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Education Training, Industrial Relations

University wage theft on track to exceed $382 million nationally

National Tertiary Education Union < 1 mins read

The National Tertiary Education Union (NTEU) has called for an urgent federal parliamentary inquiry into university wage theft, which is on track to exceed $382 million nationally.

The NTEU has today released new data showing confirmed underpayments to university staff are now standing at more than $203 million in recent years.

Additionally, universities’ annual reports reveal a further $168 million has been set aside to repay workers for suspected wage theft incidents.

The union estimates there is a further $10 million across three universities which are refusing to reveal the full extent of their underpayments.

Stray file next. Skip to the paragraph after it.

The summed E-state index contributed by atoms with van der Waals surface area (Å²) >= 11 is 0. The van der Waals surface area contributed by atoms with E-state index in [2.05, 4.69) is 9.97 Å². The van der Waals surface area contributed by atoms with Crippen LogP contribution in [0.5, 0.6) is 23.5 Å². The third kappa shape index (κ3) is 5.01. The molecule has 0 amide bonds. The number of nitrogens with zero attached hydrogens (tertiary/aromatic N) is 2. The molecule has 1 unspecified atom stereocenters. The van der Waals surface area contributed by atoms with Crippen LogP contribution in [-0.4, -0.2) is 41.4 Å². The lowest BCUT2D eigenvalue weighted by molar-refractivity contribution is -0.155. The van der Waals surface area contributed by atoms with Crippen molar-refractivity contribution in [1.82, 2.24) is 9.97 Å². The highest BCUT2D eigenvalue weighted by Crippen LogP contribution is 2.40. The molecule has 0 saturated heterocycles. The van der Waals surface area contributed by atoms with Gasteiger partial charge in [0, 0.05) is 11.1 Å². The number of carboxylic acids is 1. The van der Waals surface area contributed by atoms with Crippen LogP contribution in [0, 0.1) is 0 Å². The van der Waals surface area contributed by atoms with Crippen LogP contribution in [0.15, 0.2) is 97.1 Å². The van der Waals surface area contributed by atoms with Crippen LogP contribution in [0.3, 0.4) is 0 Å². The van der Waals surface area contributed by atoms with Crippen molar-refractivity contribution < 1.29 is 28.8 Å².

While some universities have self-reported to the Fair Work Ombudsman, others have fought tooth and nail against wage theft claims.

NTEU National President Dr Alison Barnes said university staff were rightly furious about rampant wage theft.

“Wage theft at our public universities has spiralled beyond a crisis into a national disgrace,” Dr Barnes said.

“Vice-chancellors and senior executives must be held to account for the industrial-scale wage theft that has become the shameful hallmark of Australian universities.

“This extraordinary figure is a damning indictment of the way university staff are being ripped off by their employers.

“University staff will not accept any more empty platitudes – it’s time for vice-chancellors to finally face proper scrutiny for this awful behaviour.

"Wage theft is a crime. Who has lost their job? Who is going to jail?

"We're calling on all political parties to back an urgent parliamentary inquiry into out-of-control university wage theft.

"Australian taxpayers are being taken for a ride by unaccountable vice-chancellors and senior executives committing wage theft at proportions that would make the private sector blush.”

Media contact: Matt Coughlan 0400 561 480 / matt@hortonadvisory.com.au

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